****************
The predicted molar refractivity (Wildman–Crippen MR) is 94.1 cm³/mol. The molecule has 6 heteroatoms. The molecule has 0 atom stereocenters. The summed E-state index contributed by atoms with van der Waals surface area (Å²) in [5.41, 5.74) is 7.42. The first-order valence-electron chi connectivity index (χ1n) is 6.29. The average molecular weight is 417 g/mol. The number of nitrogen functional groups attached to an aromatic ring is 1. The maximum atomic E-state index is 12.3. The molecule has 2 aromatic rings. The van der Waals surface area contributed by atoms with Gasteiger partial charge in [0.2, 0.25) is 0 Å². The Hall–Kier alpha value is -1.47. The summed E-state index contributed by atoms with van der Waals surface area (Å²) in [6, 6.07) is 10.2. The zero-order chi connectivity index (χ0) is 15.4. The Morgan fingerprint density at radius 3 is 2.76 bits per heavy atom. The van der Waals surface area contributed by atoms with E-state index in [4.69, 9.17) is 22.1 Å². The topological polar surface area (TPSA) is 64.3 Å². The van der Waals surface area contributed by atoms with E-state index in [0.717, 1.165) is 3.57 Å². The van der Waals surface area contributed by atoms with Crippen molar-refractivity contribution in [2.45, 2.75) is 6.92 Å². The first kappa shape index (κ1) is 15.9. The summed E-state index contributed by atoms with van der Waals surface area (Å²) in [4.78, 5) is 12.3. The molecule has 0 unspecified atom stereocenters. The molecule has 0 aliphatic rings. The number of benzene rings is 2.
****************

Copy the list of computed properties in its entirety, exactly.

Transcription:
The predicted molar refractivity (Wildman–Crippen MR) is 94.1 cm³/mol. The molecule has 6 heteroatoms. The molecule has 0 atom stereocenters. The summed E-state index contributed by atoms with van der Waals surface area (Å²) in [5.41, 5.74) is 7.42. The first-order valence-electron chi connectivity index (χ1n) is 6.29. The average molecular weight is 417 g/mol. The number of nitrogen functional groups attached to an aromatic ring is 1. The maximum atomic E-state index is 12.3. The molecule has 2 aromatic rings. The van der Waals surface area contributed by atoms with Gasteiger partial charge in [0.2, 0.25) is 0 Å². The Hall–Kier alpha value is -1.47. The summed E-state index contributed by atoms with van der Waals surface area (Å²) in [6, 6.07) is 10.2. The zero-order chi connectivity index (χ0) is 15.4. The Morgan fingerprint density at radius 3 is 2.76 bits per heavy atom. The van der Waals surface area contributed by atoms with E-state index in [4.69, 9.17) is 22.1 Å². The topological polar surface area (TPSA) is 64.3 Å². The van der Waals surface area contributed by atoms with E-state index in [0.717, 1.165) is 3.57 Å². The van der Waals surface area contributed by atoms with Crippen molar-refractivity contribution in [2.45, 2.75) is 6.92 Å². The first kappa shape index (κ1) is 15.9. The summed E-state index contributed by atoms with van der Waals surface area (Å²) in [4.78, 5) is 12.3. The molecule has 0 unspecified atom stereocenters. The molecule has 0 aliphatic rings. The number of benzene rings is 2.